Year 9s at St Patrick's Silverstream suspended over sexual harassment of staff

Rector Gerard Tully has confirmed the suspension of four year 9 students at St Patrick's Silverstream for inappropriate ...
FAIRFAX NZ

Rector Gerard Tully has confirmed the suspension of four year 9 students at St Patrick's Silverstream for inappropriate filming of female staff members.

Four year 9 students have been suspended from a Wellington boys' school for a "most distressing incident of sexual harassment" towards two female staff members.

Confirmation of the incident at St Patrick's College, Silverstream, came a day after Wellington College students were revealed to have posted derogatory comments about women on Facebook. 

St Pat's Silverstream rector Gerard Tully confirmed the incident, which involved inappropriate filming of the women.

A screenshot of posts that were written in a private Facebook group by Wellington College students.
SUPPLIED

A screenshot of posts that were written in a private Facebook group by Wellington College students.

He said the students involved had been suspended from school, pending a hearing with the board of trustees' discipline sub-committee.


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The school's priority was for the safety, support, and recovery of the staff members involved.

CHECKPOINT/RNZ

An investigation has been launched after Wellington College students posted comments on Facebook encouraging fellow students to take advantage of girls when they're drunk.

Meanwhile, the father of one of two Wellington College boys involved in the sexist Facebook posts said on Wednesday how he and his wife were devastated by their son's behaviour.

One post said simply "f... women", while another said "If you don't take advantage of a drunk girl, you're not a true Wc [Wellington College] boy." 

"My greatest fear is that we don't bring up our kids well," the father said. "This is why this came as a bit of a shock for us, obviously we thought we were doing a better job than that."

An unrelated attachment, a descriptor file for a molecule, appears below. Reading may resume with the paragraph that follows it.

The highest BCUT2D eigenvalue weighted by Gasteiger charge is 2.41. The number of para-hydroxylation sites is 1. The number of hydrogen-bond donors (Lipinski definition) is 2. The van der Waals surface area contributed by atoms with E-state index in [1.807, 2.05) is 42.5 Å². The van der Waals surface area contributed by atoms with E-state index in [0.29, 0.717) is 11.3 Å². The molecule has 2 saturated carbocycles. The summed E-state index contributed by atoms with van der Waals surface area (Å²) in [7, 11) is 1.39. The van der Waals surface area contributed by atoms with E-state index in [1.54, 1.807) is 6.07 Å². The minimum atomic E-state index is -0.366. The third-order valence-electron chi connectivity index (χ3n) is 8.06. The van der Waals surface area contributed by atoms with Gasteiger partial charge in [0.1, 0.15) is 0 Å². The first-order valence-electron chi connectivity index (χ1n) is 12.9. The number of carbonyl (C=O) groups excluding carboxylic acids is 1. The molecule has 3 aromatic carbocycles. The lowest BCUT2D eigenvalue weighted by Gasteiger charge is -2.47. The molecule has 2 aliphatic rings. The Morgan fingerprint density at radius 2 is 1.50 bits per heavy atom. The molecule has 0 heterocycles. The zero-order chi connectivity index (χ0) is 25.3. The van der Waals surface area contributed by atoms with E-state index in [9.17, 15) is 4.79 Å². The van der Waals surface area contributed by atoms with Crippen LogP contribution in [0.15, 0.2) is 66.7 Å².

Fiona McNamara, general manager of the Sexual Abuse Intervention Network, said: "People doing or saying these things are ...
KEVIN STENT/ FAIRFAX NZ

Fiona McNamara, general manager of the Sexual Abuse Intervention Network, said: "People doing or saying these things are a product of a society where this behaviour is normalised."

His son, whom he described as "one of the nicest, and most polite, boys you'll probably ever meet", was facing serious consequences at home.

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The teen was distraught, but his father likened it to a speeding driver being distressed at hitting someone, saying they should not have been speeding in the first place.

The father suspected the comments on the private Facebook group page had been stirred up by rivalry over the McEvedy Shield, an annual athletics event between St Patrick's Kilbirnie, St Patrick's Silverstream, Rongotai College and Wellington College, held on Tuesday.

Wellington College headmaster Roger Moses said he was appalled by the Facebook posts.
CRAIG SIMCOX

Wellington College headmaster Roger Moses said he was appalled by the Facebook posts.

He believed the students got into a situation where they were all trying to come up with the most horrible thing to say.

"I'm not sure how it got to drunk women, I don't know how it got down that route," he said. "It's mind-boggling our kids would think like that, especially when we think they come from good homes."

A special assembly took place at Wellington College on Wednesday for all year 11, 12 and 13 boys to discuss issues arising from the incident, and the school's leadership team was still investigating the incident. 

Sexual Abuse Prevention Network (SAPN) general manager Fiona McNamara, who has worked with year 9 and 10 boys at Wellington College for the past two years about consent and healthy relationships, will be meeting with college leaders again on Thursday to discuss the recent events.

Attitudes towards sexual violence needed a cultural overhaul, she said. 

What had happened at the two schools were not things that could be shrugged off as "boys will be boys", or as an exception to the rule. 

"People doing or saying these things are a product of a society where this behaviour is normalised," she said.

"I don't think this is something we can be laughing at ... we need to deal with it really seriously, and put a lot of energy into making sure it does not happen again." 

Having heard some of the views expressed in class, she was not surprised by the content of the Facebook comments.

"It is disappointing, we've been in that school working with year 9 and 10 students, but that in itself is not going to change a whole culture. Positive messages need to come from different people, and different directions."

Wellington College headmaster Roger Moses, who said he was appalled by the posts, did not respond to requests for comment on Wednesday.

 - Stuff

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